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Untapped marvels of Malabar

K.G. Kumar

AS in most other spheres of development, the northern parts of Kerala - often collectively referred to as Malabar - has suffered from a lack of attention in the case of a potentially lucrative area of business - tourism.

Given the overemphasis on the central and southern parts of the State by Kerala's tourism planners, few travellers realise that the Malabar area has as much - if not more - to offer in terms of sights and experiences, often of the adventure variety.

Thus, apart from beaches and backwaters (yes, Malabar is home to some of Kerala's most scenic, yet unexplored backwaters, normally only associated with the Kuttanad area of central Kerala), the Malabar area abounds with forests and mountains that offer the perfect escape for the nature enthusiast and serious eco-traveller.

Many private hoteliers and tour operators have already cashed in on these unique advantages, setting up exotic treetop getaways, plantation theme resorts, jungle lodges and trekking trails. But most of them are small, single-owner units with limited rooms and capacity, catering to a niche and exclusive clientele. They neither have the international reach nor the market.

The potential of the region notwithstanding, even the initial government initiated tourism moves in Malabar have often floundered. Consider Bekal, once touted as the pioneering path-breaker for the travel and tourism trade in Malabar. Not long ago, the Bekal Resorts Development Corporation Ltd (BRDC) announced plans for three five-star resorts at Kappil, Uduma and Chembikkara, as well as the construction of 33 roads in the 190-odd acres that constitute the area of the Bekal project.

Of the six resort sites that are part of the Bekal project, one each was reportedly allotted to joint venture companies of the Taj and Oberoi groups. In addition, during the Global Investors Meet held on Kochi in 2003, the Leela group had also expressed interest in setting up a hotel in Bekal. In fact, Captain Krishnan Nair of LeelaVenture was among the first to moot a hotel project in Bekal as far back as the late 1980s.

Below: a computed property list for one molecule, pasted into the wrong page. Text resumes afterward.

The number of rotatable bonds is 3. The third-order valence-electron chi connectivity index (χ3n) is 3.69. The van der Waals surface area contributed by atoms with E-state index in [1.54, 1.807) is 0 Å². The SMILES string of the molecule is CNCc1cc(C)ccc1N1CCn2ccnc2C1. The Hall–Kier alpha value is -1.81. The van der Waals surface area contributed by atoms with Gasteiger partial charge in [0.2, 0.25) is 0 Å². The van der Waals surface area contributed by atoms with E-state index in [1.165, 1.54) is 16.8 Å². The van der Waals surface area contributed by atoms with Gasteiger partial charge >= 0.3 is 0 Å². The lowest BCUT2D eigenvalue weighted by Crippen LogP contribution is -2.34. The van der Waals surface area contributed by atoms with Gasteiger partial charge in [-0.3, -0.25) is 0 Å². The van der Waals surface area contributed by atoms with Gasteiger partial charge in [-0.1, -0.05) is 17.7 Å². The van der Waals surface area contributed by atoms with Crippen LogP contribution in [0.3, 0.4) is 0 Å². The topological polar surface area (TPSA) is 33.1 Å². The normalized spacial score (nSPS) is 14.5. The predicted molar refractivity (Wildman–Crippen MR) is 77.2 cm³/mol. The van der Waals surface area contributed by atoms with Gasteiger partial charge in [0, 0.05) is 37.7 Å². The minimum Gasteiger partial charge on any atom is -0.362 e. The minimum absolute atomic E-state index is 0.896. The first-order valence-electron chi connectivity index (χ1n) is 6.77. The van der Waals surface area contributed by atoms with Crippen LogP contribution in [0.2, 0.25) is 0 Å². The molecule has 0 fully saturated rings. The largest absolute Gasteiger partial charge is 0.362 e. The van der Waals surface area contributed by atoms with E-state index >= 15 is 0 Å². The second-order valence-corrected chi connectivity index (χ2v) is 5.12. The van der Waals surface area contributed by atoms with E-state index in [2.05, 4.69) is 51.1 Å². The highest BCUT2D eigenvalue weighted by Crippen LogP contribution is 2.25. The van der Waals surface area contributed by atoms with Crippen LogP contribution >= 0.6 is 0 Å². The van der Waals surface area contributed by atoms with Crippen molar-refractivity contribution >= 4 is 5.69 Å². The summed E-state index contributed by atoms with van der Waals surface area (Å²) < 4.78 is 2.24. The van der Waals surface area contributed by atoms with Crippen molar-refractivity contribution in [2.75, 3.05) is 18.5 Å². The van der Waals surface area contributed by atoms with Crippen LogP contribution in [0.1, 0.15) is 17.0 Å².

Yet, despite all these ambitious pronouncements, the plain fact is that none of these projects is anywhere near fruition. Apart from the conventional roadblocks of capital and financing requirements, the other significant dampener is the lack of good transportation infrastructure, specifically high-class airports of international standards. The nearest airport is Kochi - way too far from the heart of Malabar - while the ones at Bangalore and Karippur, near Kozhikode, are both overstretched and far from optimal in performance.

The most recent to enter the fray is the CGH Earth group, owners of properties in Kumarakom and Thekkady.

And, as the tourism industry captains have been saying, no tourist comes for a single experience, rather for a variety of experiences. Sooner rather than later, the plantation experience of Nelliampathy and the forests and wildlife of Wayanad will come into the tourist agenda.

But as these moves are poised to give a fillip to tourism in Malabar, and inspire other private groups and individuals to follow suit with similar and more innovative products, the Damocles sword of infrastructure still hangs over tourism projects in Malabar.

That would be a pity for the State and even more so for the industrially stagnant Malabar. Beautiful destinations, after all, deserve tender, loving care.

The writer can be contacted at kgkumar@gmail.com

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Untapped marvels of Malabar



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